Despite the best efforts of young opener Max Holden, who made his highest List A score of 71, Middlesex lost to Australia as the latter continued their preparations for the upcoming ODI series against England. Replying to the Aussies’ 283-6, the hosts never really got going and eventually were bowled out for 182, to lose by 101 runs. 106 from Travis Head proved crucial to the outcome.
Having won the toss and chosen to set a target, the Australians got off to a fast start, making full use of what initially looked a perfect pitch for batting as they smacked boundaries with regularity. The short boundary towards the Edrich Stand beckoned invitingly for all the top-order batsmen, and this allowed Head in particular to get stuck in.
The left-hander quickly displayed the power and explosive hitting that has seen him become a mainstay of the Aussies’ limited-overs batting, including several savage cut shots that flew to the rope in no time. However, this was not simply a carefree blitz of the Middlesex attack, as the left-hander had to deal with the loss of several partners and recover thereafter.
The opener found eventual stability with Aaron Finch, who made 54 runs belligerent runs from the middle order, while Head simply carried on serenely. He reached his hundred off 133 balls and while Middlesex’s young attack won’t necessarily have enjoyed bowling to him in this form, coming up against such a batsman will surely have been beneficial for their development.
Despite tailing off a little in the closing overs, as good death bowling and a few wild hoicks resulted in late wickets, the tourists would still have been confident of victory at the halfway stage, against a Middlesex batting lineup missing plenty of experience.
Tom Barber was the pick of the bowlers for the hosts, taking three wickets, but the surprise package with the ball was Holden, the part-time spinner better known for his batting taking 1-29 from ten extremely accurate overs.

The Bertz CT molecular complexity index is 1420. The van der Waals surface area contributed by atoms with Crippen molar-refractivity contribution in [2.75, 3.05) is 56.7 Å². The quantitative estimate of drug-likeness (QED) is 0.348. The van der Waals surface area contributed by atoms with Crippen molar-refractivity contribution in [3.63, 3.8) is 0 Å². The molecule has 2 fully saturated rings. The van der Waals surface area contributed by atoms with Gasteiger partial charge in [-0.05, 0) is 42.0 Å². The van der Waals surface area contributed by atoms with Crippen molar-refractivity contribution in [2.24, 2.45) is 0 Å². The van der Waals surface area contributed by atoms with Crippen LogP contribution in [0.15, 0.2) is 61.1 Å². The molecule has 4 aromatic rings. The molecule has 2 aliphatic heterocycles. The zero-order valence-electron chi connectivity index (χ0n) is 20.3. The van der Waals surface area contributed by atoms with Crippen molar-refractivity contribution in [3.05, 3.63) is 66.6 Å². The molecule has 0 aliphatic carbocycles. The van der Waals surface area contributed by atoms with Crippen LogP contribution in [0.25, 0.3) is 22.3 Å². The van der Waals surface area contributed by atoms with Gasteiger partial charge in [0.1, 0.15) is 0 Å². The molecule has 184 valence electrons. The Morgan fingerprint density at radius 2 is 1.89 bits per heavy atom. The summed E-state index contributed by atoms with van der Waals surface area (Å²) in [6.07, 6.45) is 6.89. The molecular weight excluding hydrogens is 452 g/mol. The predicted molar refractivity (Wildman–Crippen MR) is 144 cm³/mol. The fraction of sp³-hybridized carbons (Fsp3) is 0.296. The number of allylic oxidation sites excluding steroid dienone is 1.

When Middlesex began their chase, it soon became obvious that the pitch was not necessarily as conducive to quick scoring as the efforts from Head, Finch, and Shaun Marsh (who scored 49) might have suggested. One man who did impress, despite his fellow top-order batsmen falling regularly around him, was Holden, who made his highest List A score of 71, against an international standard attack, to showcase his immense promise. It was not his stroke play as such that caught the eye, more his immaculate defence and willingness to take quick singles which really impressed.
After the game, Holden spoke of the combined effect of facing bowlers of international standard in front of a crowd substantially larger than anything he’d played in front of before, in only his debut season for the first XI.
“For all the young players it was an unbelievable experience, and we really enjoyed it,” he said.
“This was probably the biggest crowd I’ve played in front of here, and when I was walking down through the Long Room, out of a full pavilion, it’s an unbelievable place to play and great fun, the sort of crowd you dream of playing in front of!”
Holden also discussed the step up in terms of bowling attack he faced; “To get the opportunity to play against them, especially with the extra pace the game’s played at, is a good eye-opener and you get a really good gauge of where your game’s at, where you need to improve, and what skills are required at that next level. Definitely a good learning experience for all of us!”
With the Australian attack utilising slower balls very well on a surface which responded handily to them, Holden explained the difficulty in dealing with them.
“The bowlers adapted to the wicket really well, and what struck me in particular was that they all have more than one slower ball. They have different varieties, two or three, which makes it really hard to set yourself, especially as they then have the ability to knock your head off with raw pace the very next ball if they want!”
Of his demonically accurate spell, Holden was coy at first, but the enjoyment of bowling at Lord’s was plain to see; “I did love it,” he said.
“It was a bit unexpected really, Finny (Steven Finn) just asked me to come on for a few overs, I landed them pretty well initially and then just kept on going really. It was nice to show I can bowl a bit, I’ve worked on it pretty hard and I do want to try and become more of an all-rounder if possible.”
When he departed, victim to a very sharp low catch by Shaun Marsh off a short ball from the giant Billy Stanlake, victory looked a tall order for the hosts. So it proved, as his dismissal at 139-5, prompted a collapse. Middlesex lost their last 5 wickets for 43 runs, the remaining lower-order batsmen simply unable to cope with the pace, accuracy and deception of Michael Neser, Billy Stanlake and Jhye Richardson in particular.